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Jeter: Relationship With A-Rod A Non-Issue

New York Yankees Alex Rodriguez, left, and Derek Jeter chat just prior to the start of workouts at spring training in Tampa, Fla., in this Feb. 22, 2005 file photo.
AP Photo/Tony Gutierrez
Maintaining they have a fine relationship on the field and in the clubhouse, Derek Jeter resolutely refused to discuss the deterioration of his friendship with Alex Rodriguez away from the ballpark.

One day after A-Rod finally acknowledged the pair no longer are best friends, Jeter sat in the same first-base dugout at Legends Field and was asked to respond.

"I don't have a rift with Alex," the New York Yankees captain said on Tuesday. "We go out there. We work together. This is our fourth year to be playing together. It's annoying to hear about it all the time. Everyone assumes they know what our relationship is. Everyone assumes — they see us on the field, if one person gives another one a look, it's a story. If we're at opposite ends of the bench, people say it's a story."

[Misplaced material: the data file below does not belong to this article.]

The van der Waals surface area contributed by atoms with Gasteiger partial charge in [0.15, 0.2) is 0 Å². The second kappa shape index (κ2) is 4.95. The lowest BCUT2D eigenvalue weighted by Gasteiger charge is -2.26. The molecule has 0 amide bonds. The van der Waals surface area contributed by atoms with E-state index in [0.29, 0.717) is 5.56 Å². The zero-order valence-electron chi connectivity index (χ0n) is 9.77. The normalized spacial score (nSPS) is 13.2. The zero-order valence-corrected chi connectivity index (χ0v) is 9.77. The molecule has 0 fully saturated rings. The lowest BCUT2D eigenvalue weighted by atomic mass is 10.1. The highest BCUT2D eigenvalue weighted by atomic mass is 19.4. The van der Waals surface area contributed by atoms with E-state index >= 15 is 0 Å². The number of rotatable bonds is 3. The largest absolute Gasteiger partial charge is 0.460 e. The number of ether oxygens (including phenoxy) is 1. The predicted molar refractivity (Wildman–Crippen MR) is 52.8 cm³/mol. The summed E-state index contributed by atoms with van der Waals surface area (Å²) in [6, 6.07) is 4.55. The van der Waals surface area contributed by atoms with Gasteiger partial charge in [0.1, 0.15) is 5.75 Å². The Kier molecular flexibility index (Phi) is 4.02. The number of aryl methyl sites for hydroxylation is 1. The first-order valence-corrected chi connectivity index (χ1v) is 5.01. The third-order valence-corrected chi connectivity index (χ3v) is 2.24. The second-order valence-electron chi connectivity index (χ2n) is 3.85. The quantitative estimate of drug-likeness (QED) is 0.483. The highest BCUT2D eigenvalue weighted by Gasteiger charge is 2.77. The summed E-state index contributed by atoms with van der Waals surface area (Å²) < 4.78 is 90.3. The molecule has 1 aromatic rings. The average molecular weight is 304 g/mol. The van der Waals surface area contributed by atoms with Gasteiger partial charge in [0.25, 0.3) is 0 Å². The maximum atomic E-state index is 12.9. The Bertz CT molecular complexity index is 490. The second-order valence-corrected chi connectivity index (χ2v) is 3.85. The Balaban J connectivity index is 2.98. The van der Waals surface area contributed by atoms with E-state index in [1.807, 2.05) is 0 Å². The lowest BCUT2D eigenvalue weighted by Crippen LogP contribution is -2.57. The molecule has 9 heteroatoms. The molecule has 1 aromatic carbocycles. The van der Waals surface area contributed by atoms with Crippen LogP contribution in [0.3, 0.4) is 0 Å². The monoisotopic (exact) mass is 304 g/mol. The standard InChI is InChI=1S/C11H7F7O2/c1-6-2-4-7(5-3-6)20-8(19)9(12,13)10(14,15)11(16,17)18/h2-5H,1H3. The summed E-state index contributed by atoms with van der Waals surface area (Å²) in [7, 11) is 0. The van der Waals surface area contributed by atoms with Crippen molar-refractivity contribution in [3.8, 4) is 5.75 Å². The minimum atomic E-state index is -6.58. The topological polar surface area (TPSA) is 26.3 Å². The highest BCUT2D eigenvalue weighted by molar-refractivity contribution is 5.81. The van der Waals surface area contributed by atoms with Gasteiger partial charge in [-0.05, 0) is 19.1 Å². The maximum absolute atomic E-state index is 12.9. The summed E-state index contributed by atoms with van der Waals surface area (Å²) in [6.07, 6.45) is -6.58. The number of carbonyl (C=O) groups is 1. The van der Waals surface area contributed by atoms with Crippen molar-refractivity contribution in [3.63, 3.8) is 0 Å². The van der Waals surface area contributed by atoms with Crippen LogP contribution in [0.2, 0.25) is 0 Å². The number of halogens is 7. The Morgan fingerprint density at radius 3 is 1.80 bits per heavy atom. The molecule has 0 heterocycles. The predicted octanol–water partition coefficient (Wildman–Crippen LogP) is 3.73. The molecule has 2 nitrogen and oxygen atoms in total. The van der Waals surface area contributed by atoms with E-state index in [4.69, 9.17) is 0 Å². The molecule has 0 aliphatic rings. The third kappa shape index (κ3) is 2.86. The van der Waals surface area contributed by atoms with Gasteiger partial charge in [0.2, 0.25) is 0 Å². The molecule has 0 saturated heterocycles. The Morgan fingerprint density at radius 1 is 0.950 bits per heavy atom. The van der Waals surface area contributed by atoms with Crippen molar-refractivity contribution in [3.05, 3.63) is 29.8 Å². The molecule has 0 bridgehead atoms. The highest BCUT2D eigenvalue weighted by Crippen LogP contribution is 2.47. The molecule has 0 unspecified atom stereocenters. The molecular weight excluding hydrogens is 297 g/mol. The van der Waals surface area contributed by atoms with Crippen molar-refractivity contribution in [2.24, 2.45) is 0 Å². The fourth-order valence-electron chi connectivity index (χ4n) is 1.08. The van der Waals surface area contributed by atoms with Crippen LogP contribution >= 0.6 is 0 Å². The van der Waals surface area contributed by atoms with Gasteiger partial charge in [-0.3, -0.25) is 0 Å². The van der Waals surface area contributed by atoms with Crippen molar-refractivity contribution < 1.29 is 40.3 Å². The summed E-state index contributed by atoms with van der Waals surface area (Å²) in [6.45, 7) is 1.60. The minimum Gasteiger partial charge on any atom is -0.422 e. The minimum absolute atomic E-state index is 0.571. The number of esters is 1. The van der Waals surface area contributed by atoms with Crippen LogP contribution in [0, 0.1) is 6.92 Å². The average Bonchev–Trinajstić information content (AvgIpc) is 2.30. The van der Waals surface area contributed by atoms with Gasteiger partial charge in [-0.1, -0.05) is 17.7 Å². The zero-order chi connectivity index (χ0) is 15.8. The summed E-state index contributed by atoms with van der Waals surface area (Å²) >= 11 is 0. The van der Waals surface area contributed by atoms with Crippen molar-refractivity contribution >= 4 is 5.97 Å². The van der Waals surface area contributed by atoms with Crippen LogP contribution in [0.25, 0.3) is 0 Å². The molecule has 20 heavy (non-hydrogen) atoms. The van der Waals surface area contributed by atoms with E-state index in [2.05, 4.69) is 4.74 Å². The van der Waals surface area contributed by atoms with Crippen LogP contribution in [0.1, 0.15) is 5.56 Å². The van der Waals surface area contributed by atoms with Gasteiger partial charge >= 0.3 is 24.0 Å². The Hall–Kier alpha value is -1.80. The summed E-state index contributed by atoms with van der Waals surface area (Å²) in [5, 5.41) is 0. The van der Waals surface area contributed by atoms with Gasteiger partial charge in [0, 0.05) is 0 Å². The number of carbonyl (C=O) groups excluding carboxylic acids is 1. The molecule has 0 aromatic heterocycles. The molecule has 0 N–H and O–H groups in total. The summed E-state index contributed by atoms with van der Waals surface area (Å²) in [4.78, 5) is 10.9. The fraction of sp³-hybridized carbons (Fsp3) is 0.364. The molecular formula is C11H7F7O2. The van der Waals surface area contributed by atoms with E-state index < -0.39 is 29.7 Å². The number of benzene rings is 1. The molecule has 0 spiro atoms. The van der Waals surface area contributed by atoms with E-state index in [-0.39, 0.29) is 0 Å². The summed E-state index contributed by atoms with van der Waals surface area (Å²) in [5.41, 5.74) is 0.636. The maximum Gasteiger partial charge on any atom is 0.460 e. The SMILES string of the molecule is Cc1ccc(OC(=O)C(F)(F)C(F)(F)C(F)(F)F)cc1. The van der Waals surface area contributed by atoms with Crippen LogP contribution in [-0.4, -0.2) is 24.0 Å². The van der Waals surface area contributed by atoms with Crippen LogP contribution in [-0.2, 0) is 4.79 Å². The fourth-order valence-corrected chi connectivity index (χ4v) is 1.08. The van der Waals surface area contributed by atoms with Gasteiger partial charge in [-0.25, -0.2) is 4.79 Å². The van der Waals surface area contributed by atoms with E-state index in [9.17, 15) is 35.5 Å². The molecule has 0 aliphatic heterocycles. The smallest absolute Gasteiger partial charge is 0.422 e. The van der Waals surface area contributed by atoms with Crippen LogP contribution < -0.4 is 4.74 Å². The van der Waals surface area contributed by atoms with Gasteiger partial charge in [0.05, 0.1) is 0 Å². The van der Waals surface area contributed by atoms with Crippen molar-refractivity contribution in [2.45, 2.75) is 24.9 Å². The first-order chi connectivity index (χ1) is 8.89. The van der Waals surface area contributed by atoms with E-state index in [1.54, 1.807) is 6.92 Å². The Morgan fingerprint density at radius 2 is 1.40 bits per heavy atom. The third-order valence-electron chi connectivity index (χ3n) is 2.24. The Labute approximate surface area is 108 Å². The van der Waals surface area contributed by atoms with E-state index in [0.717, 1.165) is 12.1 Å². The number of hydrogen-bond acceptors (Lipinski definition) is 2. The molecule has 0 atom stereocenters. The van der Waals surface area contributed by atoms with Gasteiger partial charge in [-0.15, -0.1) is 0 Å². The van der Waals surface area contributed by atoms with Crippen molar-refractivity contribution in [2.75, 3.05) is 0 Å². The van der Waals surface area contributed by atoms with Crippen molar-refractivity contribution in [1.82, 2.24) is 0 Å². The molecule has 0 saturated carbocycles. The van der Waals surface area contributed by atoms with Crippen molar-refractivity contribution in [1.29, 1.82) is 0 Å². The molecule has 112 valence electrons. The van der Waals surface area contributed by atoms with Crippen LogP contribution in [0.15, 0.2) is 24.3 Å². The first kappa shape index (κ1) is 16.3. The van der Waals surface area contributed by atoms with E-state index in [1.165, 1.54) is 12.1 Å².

Shortly after arriving at spring training on Monday, Rodriguez said it was time for him to stop pretending that his relationship with Jeter was as close as it was in the 1990s. The pair have drifted apart since Rodriguez made critical remarks in a 2001 Esquire article.

"I don't see the relevance of it," Jeter said. "It has no bearing on us playing baseball."

Jeter refused to say how close he and Rodriguez are away from the ballpark.

"How would I characterize it? I would characterize it as it doesn't make a difference," he said. "What we do away from the field, how much time we spend together, really makes no difference when we're playing."

Coming up through the Yankees' organization and becoming a key component of the unit that won four World Series titles from 1996-2000, Jeter has worked hard to avoid discussing his private life.

"I understand my job is public, but your personal life is your personal life. Once you open that door, it doesn't stop," he said. "Away from the field, people want to keep tabs on how many times we go out to eat, things like that. That has no bearing on what we're trying to do."

Jeter was criticized by some last year for not voicing sufficient support for Rodriguez, who struggled during the regular season and was booed at Yankee Stadium.

"From Day One I've said I support Alex," he said. "The only thing I'm not going to do is tell the fans what to do. ... I don't think it's my job to tell fans to boo or not to do."

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    Scott Conroy is a National Political Reporter for RealClearPolitics and a contributor for CBS News.